Sunday, April 09, 2006

The Boy Is As High As An Elephant's Eye

And it looks like he's climbing right into the sky!!!

Today ZeYo/Mr. Big is four months old.

What a four months it has been! I've been told by at least one reader that the blog's been a little short on text lately. Its not for material. Its just that usually when I sit down to blog I'm also holding the young man as he's napping. Typing with one hand is just not, well, its just not satisfying.


I think we've finally figured him out. Four months later. Putting my feminist roots aside, I've been engrossed in the book Why Gender Matters: What Parents and Teachers Need to Know about the Emerging Science of Sex Differences by Leonard Sax. Let me preface this discussion by saying that my understanding of child development is quite slim, and I have not even finished this book let alone any of its critiques. So far, however, I am quite enjoying its explicit critique of the politically correct notion (one that I have believed whole heartedly) that gender is entirely socially constructed.

Basically, the author is putting forth the scientific evidence that boys and girls are simply hard-wired differently from our brains to the cells in our eyes. It is fascinating. I'm taking it to heart, too, making more efforts to wear the boy out every day with long walks and lots of play.

Let me also say that I'm not becoming a Lawrence Summers fan after reading this. I'd like to see a melding of the two theories, and, again, I'm not far enough in the book to say, but the author does not seem to condone sex(ist) stereotypes. He, for example discusses the concept of 'learned helplessness' which basically argues that we don't give our girls enough challenges so when they are faced with some they give up too easily. He just seems to be providing us information about biology and how we can deal with that as parents and teachers. For example, rather than trying to push away (some) boy's need for action and agression, we need to figure out creative ways to feed those desires.

I'd also love to see what anyone else thinks out there.

I just took the boy around the lake in the lovely 65 degree sunshine. He didn't sleep a wink while we were on the walk -- too much to see. But he's out cold now snoozing in the familiar.


Anonymous said...

Hi there!

The topic of gender and nature vs. nurture is something that is fascinating to me too.

A true story exploring this issue is documented in the book As Nature Made Him: The Boy Who Was Raised as a Girl by John Colapinto. There is a NOVA documentary by the same title available at the library.

The story really throws the politically correct notion (one that I had wholeheartedly embraced) out the window.

~ she who was named after a famous mythical princess

Anonymous said...

I'd be interested in checking this book out. One of my top 3 mom-related anxieties is about sex stereotyping in our culture and how it will screw up my daughter. I don't want her to turn 12 and exchange her library card for make-up and hoochie mama clothes.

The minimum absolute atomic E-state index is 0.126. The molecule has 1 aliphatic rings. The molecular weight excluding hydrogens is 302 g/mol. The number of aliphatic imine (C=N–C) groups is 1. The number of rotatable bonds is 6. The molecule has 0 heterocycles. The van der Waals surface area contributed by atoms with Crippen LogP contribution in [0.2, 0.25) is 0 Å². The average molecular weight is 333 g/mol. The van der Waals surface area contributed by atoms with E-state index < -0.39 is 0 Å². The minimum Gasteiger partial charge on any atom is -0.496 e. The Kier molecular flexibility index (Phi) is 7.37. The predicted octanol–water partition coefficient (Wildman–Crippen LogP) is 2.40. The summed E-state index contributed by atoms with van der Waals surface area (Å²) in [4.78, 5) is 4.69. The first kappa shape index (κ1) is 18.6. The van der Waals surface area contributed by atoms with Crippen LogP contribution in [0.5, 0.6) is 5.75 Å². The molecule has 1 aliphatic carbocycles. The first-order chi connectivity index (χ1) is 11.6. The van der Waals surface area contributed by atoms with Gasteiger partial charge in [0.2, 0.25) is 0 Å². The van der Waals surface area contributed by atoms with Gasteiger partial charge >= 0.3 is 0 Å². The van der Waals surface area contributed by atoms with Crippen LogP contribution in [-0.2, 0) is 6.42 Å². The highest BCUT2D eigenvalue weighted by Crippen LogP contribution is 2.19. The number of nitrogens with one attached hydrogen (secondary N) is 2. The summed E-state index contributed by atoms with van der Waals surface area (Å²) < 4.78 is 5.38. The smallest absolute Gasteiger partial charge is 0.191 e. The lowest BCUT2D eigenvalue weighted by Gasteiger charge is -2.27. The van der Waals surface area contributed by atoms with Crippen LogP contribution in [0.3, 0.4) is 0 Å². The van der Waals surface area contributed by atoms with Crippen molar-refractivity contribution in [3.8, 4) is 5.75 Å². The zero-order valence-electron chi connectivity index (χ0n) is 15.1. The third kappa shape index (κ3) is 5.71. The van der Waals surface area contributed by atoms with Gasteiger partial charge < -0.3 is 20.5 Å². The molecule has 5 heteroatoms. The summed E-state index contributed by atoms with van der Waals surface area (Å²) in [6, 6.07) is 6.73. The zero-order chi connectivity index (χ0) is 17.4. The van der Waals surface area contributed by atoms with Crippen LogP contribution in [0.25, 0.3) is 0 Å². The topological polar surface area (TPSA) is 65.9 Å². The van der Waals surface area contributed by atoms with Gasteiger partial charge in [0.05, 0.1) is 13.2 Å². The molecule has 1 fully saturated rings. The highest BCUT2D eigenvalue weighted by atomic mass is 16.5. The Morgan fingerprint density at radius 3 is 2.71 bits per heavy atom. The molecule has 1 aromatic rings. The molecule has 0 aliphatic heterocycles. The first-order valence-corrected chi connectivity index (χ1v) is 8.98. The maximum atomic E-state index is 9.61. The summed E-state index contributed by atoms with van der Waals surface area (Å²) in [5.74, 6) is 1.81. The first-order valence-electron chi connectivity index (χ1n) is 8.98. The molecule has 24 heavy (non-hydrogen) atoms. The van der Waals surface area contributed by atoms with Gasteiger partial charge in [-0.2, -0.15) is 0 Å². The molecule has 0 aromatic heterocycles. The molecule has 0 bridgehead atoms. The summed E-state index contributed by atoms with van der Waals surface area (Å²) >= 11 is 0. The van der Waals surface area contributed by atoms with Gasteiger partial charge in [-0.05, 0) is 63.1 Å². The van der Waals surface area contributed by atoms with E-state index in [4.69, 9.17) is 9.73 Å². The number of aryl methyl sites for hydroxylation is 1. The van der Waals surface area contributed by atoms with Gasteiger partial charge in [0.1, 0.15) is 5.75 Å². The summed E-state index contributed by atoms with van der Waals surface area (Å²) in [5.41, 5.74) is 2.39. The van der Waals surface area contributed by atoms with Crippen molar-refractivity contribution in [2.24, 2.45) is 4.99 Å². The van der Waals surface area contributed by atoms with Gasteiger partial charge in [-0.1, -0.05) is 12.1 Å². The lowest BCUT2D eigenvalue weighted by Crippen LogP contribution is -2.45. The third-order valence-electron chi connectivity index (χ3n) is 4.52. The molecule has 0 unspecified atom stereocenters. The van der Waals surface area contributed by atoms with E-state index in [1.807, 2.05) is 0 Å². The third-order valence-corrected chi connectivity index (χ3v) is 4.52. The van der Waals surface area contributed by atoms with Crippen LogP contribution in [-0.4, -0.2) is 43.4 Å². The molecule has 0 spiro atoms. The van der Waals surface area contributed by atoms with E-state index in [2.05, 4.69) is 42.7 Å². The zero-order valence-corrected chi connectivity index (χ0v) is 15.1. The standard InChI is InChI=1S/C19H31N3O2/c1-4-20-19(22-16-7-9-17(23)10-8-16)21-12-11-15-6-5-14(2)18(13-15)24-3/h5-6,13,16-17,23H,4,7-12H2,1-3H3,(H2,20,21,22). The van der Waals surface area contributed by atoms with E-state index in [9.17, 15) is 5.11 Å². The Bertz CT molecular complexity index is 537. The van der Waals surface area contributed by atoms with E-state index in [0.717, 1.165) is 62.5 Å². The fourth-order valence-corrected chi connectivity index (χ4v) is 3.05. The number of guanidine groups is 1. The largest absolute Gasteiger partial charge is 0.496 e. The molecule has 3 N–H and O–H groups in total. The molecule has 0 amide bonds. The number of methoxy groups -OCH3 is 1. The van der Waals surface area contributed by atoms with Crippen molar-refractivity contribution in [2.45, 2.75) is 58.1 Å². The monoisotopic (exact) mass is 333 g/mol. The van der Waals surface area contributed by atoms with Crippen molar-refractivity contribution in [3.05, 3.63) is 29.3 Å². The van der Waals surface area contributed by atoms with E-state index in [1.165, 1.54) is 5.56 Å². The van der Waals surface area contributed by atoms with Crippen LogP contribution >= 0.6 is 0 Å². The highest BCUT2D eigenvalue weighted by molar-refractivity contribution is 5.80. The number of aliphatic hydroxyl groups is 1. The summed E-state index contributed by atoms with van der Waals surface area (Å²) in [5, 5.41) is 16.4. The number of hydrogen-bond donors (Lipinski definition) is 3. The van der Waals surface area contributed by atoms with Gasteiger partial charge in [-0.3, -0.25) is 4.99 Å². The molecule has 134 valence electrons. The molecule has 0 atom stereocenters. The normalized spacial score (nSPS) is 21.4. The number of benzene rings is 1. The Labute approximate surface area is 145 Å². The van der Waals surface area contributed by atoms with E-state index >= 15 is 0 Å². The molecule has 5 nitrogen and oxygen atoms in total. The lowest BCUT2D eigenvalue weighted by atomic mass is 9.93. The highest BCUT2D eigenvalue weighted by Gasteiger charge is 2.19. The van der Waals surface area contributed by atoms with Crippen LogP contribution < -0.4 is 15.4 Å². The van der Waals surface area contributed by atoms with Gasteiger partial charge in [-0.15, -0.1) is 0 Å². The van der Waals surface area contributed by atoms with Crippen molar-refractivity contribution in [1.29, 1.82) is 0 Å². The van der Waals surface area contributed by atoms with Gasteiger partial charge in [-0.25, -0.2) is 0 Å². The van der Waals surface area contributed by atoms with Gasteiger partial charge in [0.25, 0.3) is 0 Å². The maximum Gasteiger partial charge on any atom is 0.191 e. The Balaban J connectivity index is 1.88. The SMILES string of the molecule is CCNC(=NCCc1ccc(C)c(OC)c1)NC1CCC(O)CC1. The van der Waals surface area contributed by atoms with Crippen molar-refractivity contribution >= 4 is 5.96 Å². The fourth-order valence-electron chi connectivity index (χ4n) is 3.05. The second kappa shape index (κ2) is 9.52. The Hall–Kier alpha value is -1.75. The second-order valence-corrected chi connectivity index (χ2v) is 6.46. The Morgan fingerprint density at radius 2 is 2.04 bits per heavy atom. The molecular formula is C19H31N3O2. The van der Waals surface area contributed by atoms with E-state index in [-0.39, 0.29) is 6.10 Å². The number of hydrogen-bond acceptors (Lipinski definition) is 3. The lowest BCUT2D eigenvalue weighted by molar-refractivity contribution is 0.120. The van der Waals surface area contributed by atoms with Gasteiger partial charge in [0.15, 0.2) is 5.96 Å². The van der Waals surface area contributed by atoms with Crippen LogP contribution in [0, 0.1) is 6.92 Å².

I feel like I'm already constantly battling what I like to call the Sea of Pink that wants to engulf her in all things barbie. I was in Baby Gap today as a matter of fact and just shook my head at the aggressive separation of BOYS and GIRLS clothes. Boys' clothes look like they are made for running, climbing, and getting dirty. Girls' clothes are all about being cute and dainty.

It makes me want to scream.

Anyway, I'd like to be better educated about the whole nature/nuture thing myself.

giddings said...

Thank you oh Mythical Princess Librarian!

Having nurtured (pun intended) a keen interest in gender for quite some time now, I taped that NOVA program. Unbelievable story.

So far in Gender Matters, he claims that gender is a more important category than sexuality. For example, he claims that a 'masculine' girl has more in common with a 'feminine' girl than she does with -- and he makes this comparison, but I would not -- a gay boy. I wonder if he's looked at some of the biological studies that show some links between lesbian women and heterosexual men. I bring this up because in the book you mention, the boy who was raised as a girl comes out as a lesbian.


In college, for a literature class, I wrote a highly unappreciated paper focusing on the sexuality and level of sexual-ness in various author's texts ranging from Willa Cather to Kate Chopin. I'm really interested in the sex/sexuality/gender axes and if/how/where they overlap.

Anonymous said...

I totally believed that nurture was far more influencial....until.....I had a boy and a girl.

Now I appreciate nature a whole lot more! My daughter, being the youngest , is completely engulfed by boys' toys. And although she loves trains, trucks, cars, and sport equipment, she was completely overjoyed at age 3 to receive her first real "girl toys" doll, dollhouse, kitchenetc.

BTW, my 6 year old son plays with these toys just as much...he feeds the doll and changes it's diaper!